[QODLink]
Middle East
Bus bombings kill Iraqi civilians
Two explosions in the southern city of Kut kill at least 11 people.
Last Modified: 24 Aug 2009 20:13 GMT

Sticky bombs were said to have been
attached to the two buses [AFP]

Bombs on two buses in southern Iraq have exploded, killing at least 11 people and injuring another 25.

Police said that all of the casualties in Monday's blasts in the city of Kut, 175km southeast of Baghdad, were civilians.

Mohammed Fadhil, a police lieutenant, said: "Sticky bombs were attached to two buses and 10 people were killed.

"Women and children are among the casualties."

Sticky bombs are small bombs or grenades stuck to targets with magnets or tape and then detonated. They can be attached to fuel tanks on vehicles to cause maximum damage. 

Police said that the first bomb exploded at about 2.30pm (11:30GMT) 15km to the north of Kut, the regional capital of Wasit province. At least eight people were killed in the blast.

The second explosion took place about 30 minutes later 40km north of the city killing at least two people.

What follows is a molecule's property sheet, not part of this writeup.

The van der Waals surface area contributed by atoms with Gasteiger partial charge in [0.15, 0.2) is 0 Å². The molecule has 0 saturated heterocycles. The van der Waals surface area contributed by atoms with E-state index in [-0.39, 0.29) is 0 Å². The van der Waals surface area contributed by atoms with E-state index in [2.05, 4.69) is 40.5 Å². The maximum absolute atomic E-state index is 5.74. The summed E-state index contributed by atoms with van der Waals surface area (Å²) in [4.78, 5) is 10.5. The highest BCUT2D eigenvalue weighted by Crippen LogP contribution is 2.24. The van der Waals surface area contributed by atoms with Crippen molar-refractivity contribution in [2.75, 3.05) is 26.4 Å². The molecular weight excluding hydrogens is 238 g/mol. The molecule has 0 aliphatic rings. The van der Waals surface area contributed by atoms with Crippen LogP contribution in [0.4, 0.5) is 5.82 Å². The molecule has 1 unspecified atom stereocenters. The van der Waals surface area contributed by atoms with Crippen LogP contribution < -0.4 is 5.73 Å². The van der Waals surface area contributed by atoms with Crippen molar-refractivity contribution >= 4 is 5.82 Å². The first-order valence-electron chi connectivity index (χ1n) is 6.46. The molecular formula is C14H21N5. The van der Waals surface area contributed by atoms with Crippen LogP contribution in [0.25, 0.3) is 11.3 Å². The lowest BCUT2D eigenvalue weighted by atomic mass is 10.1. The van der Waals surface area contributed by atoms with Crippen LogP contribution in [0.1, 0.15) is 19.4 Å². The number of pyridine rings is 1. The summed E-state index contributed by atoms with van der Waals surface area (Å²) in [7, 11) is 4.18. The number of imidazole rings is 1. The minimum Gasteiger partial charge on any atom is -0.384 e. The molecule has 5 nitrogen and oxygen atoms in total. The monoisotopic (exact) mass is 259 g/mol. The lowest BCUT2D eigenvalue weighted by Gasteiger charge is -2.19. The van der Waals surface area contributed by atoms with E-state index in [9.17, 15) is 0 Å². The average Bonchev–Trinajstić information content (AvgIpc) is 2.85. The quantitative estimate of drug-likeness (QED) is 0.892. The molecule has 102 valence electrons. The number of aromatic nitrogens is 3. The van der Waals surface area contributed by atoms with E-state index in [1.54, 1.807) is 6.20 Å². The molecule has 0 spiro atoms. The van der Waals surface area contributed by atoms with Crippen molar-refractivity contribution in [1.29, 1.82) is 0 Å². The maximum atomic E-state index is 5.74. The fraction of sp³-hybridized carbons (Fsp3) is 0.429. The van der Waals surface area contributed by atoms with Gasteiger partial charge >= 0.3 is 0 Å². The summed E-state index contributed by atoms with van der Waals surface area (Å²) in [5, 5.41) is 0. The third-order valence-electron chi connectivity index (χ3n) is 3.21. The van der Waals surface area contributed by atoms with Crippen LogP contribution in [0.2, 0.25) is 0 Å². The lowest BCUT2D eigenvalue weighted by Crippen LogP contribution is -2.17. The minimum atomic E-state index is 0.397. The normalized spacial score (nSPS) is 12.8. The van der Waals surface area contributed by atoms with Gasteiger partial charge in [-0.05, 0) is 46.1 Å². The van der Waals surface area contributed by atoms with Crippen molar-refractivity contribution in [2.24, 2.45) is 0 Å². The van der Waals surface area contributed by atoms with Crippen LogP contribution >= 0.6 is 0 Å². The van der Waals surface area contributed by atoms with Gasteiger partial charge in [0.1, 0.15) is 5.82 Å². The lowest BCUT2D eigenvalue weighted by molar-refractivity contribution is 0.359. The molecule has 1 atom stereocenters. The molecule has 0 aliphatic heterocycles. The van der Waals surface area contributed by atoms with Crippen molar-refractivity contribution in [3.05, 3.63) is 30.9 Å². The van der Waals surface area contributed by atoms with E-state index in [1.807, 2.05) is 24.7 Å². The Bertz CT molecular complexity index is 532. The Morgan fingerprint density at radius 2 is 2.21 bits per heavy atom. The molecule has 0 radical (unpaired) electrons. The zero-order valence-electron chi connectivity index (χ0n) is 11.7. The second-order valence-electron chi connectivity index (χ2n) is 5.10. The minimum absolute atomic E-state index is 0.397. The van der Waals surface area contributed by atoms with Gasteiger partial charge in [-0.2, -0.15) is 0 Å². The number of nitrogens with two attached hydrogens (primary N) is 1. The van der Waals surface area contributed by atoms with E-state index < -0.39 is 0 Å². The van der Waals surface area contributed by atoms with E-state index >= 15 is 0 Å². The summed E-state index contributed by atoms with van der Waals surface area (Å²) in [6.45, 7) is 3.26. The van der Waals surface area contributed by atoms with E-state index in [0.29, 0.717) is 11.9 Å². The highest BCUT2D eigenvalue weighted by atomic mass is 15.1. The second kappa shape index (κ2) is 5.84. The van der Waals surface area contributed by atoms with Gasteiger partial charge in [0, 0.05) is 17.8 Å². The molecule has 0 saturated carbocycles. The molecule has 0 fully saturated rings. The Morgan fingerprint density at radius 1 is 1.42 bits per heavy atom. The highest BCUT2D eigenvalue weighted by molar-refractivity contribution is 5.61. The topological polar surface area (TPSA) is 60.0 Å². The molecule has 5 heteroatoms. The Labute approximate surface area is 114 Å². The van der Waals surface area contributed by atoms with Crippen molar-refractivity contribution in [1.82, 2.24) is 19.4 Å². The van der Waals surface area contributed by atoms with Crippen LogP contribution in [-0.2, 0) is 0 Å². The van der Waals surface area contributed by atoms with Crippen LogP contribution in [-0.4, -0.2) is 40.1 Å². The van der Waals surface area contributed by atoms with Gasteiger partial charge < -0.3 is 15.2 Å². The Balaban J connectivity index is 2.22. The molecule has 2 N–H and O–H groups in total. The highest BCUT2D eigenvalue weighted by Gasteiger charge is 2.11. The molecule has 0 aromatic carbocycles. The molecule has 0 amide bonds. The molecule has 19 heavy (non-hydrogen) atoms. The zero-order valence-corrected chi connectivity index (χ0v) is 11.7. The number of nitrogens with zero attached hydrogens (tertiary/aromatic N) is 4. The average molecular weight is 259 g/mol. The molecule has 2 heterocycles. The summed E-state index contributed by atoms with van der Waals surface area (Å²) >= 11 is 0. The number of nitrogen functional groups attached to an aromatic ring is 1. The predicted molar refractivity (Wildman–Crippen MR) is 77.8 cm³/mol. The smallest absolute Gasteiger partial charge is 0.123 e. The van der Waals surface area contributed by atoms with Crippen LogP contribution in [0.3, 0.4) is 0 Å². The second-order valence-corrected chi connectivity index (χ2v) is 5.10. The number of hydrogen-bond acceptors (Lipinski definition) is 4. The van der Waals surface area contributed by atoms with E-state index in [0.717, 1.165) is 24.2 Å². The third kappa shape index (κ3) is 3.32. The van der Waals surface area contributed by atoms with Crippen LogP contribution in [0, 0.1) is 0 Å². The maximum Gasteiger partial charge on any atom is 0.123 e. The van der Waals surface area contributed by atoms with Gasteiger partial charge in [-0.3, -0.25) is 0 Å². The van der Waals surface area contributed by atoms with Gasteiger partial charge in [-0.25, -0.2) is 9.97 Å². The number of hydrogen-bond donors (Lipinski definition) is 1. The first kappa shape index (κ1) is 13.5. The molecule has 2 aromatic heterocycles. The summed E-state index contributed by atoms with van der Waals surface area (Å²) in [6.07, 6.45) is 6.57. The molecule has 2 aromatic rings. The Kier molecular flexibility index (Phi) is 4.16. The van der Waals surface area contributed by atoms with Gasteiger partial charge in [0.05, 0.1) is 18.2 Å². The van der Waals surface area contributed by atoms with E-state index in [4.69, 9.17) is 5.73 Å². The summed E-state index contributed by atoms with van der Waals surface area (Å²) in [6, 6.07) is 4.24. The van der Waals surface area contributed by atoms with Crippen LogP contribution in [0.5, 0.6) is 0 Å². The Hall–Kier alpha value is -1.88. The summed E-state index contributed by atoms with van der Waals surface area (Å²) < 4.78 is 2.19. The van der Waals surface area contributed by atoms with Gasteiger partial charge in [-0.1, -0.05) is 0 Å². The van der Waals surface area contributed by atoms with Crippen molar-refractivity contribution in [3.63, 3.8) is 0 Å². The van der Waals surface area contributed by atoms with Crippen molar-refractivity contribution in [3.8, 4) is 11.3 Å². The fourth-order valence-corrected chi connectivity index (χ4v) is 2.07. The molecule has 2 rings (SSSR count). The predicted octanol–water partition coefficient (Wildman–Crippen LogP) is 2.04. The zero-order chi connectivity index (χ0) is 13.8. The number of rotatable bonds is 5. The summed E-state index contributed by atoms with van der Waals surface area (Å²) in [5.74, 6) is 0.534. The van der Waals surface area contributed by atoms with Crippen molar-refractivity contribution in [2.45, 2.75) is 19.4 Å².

Doubts have surfaced over the ability of Iraqi security forces to keep control after attacks in Baghdad, the capital, last week killed at least 95 people and left about 600 people wounded.

The attacks were the worst day of violence in Iraq for 18 months and came after US forces withdrew from urban centres last June and ahead of their planned complete withdrawal by the end of 2011.

Source:
Al Jazeera and agencies
Topics in this article
Country
City
Featured on Al Jazeera
Italy struggles to deal with growing flood of migrants willing to risk their lives to reach the nearest European shores.
Israel's Operation Protective Edge is the third major offensive on the Gaza Strip in six years.
Muslims and Arabs in the US say they face discrimination in many areas of life, 13 years after the 9/11 attacks.
At one UN site alone, approximately four children below the age of five are dying each day.
Featured
The world's newest professional sport comes from an unlikely source: video games.
The group's takeover of farms in Qaraqosh, 30km from Mosul, has caused fear among residents, and a jump in food prices.
Protests and online activism in recent months have brought a resurgence of ethnic Oromo nationalism in Ethiopia.
Chemotherapy is big business, but some US doctors say it could be overused and are pushing for cheaper and better care.
Amid vote audit and horse-trading, politicians of all hues agree a compromise is needed to avoid political instability.
join our mailing list